Editorial

Two-way trade

| Updated on March 12, 2018 Published on March 25, 2013

Once the season is over, public procurement agencies should keep a window open for sale to purchase through weekly or even daily tenders.

It is unfortunate that the Cotton Corporation of India (CCI) is holding on to stockpiles of cotton in the facile belief hope that open market prices would improve or failing which the Finance Ministry would underwrite the resultant losses in offloading the current inventory. The likes of CCI, Food Corporation of India (FCI) and Nafed are, at the end of the day, hoarders of farm produce, even if their operations might serve a benign purpose: Ensuring that farmers get the official minimum support price (MSP) for their produce. Since harvesting of crops happens over a short time span, there is always the possibility of open market prices falling due to bunching of arrivals. To prevent that, these parastatals are, then, forced to procure kapas (seed-cotton), wheat or mustard during the peak arrival period, which accumulates in their godowns.

The problem comes when such purchases are substantial, as it happened last year in wheat, with over 40 per cent of the crop landing with FCI. It happened in cotton in 2008-09, when CCI bought up a third of the country’s total output, and also this season, where it has, along with Nafed, procured a tenth of the crop. What these end up doing is denuding the market of supplies, particularly in the off-season, leading to price spikes as seen in the current year for both wheat and cotton. It highlights the importance of de-hoarding or returning back to the market the quantities that were mopped up only in order to provide harvest-time price support to farmers. While FCI may be required to maintain a minimum level of stocks for feeding the public distribution system, there is not even this obligation when it comes to CCI. Once the harvesting season is over, the latter should, therefore, be made keep its sale window open for anybody to purchase through weekly or even daily tenders. Here, there should be no discrimination, whether between traders and millers or big and small buyers.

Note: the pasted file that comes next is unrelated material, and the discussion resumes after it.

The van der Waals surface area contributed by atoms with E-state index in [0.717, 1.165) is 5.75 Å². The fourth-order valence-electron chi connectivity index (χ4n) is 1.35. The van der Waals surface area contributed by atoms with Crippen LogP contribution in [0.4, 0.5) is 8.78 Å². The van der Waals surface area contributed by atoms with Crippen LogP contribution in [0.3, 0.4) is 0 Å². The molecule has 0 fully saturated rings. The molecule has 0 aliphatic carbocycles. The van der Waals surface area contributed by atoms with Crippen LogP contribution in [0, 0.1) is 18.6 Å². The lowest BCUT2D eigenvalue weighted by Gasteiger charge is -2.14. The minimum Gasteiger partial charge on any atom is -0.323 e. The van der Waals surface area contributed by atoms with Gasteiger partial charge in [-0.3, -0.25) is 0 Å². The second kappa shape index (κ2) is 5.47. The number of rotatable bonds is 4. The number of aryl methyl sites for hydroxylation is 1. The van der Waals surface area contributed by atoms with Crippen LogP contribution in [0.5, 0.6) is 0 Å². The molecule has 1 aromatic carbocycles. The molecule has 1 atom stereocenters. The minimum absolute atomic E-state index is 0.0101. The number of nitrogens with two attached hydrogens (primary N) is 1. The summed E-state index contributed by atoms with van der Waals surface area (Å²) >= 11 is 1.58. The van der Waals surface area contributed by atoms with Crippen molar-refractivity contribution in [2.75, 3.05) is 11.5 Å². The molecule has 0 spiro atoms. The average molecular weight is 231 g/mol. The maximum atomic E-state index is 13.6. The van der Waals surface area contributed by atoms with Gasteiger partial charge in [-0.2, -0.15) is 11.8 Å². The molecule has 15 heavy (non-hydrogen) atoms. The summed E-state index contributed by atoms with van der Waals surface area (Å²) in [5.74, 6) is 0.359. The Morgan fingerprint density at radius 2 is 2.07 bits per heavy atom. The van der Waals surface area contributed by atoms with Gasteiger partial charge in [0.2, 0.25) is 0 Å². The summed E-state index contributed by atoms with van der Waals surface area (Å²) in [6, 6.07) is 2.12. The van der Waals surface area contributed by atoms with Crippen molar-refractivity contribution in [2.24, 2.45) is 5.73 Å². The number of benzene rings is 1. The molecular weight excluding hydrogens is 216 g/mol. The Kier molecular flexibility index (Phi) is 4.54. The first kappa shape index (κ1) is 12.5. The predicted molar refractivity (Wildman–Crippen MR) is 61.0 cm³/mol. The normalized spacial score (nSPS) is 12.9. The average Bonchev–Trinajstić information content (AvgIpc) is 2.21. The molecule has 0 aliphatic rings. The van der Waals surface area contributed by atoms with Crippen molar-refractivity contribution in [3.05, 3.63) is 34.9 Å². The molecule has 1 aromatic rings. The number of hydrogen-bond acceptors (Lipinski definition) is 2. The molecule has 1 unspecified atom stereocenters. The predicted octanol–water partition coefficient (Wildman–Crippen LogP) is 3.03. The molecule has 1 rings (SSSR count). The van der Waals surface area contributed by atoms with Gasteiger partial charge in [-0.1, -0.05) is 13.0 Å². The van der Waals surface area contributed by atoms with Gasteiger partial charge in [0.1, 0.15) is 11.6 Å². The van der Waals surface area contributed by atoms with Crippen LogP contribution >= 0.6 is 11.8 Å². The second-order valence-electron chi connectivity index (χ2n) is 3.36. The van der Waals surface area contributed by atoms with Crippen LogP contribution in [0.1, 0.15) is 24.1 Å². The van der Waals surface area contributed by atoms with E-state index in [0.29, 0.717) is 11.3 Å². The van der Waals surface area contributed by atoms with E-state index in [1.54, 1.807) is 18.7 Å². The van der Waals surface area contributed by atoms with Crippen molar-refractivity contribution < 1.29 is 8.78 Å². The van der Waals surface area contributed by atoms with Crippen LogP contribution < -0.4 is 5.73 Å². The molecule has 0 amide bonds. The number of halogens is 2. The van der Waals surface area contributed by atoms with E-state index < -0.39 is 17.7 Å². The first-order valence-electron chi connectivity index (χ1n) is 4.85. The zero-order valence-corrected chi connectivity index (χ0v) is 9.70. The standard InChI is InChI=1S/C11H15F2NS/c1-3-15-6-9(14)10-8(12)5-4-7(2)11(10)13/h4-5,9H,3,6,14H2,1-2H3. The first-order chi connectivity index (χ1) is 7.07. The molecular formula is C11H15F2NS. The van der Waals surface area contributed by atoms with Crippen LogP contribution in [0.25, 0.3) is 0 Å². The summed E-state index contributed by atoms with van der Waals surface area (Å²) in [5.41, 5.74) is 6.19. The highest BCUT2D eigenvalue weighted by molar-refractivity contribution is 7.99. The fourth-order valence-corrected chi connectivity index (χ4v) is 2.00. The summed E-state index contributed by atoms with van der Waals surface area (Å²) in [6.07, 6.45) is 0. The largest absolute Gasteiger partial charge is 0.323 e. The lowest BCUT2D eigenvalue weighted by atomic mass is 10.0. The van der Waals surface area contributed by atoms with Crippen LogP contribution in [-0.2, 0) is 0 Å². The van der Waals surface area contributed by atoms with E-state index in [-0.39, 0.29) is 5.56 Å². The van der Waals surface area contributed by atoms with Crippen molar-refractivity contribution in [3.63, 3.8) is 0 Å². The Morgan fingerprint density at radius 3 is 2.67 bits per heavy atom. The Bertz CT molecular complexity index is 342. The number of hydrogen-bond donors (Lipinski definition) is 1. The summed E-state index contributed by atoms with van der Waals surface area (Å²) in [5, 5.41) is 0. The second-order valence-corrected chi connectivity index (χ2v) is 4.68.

In the long run, though, even these operations need to be replaced with better, less market-distorting ways of supporting farmers. This could entail the latter selling at the going market rate and the Government paying the gap vis-à-vis the MSP for the quantities sold, by way of direct cash transfer to their Aadhaar-enabled bank accounts. All it takes for such a system to work is a robust payments platform that will also record all transactions electronically. Once that is in place, there will be no need for an FCI or CCI to undertake physical purchases and storage operations, with the attendant wastages and inefficiencies. A similar result can be achieved with a vibrant futures and options market enabling farmers to hedge efficiently. Any losses on physical sales in this case can be offset by taking opposite positions – either selling futures or buying put option contracts – in the derivatives market.

Published on March 25, 2013

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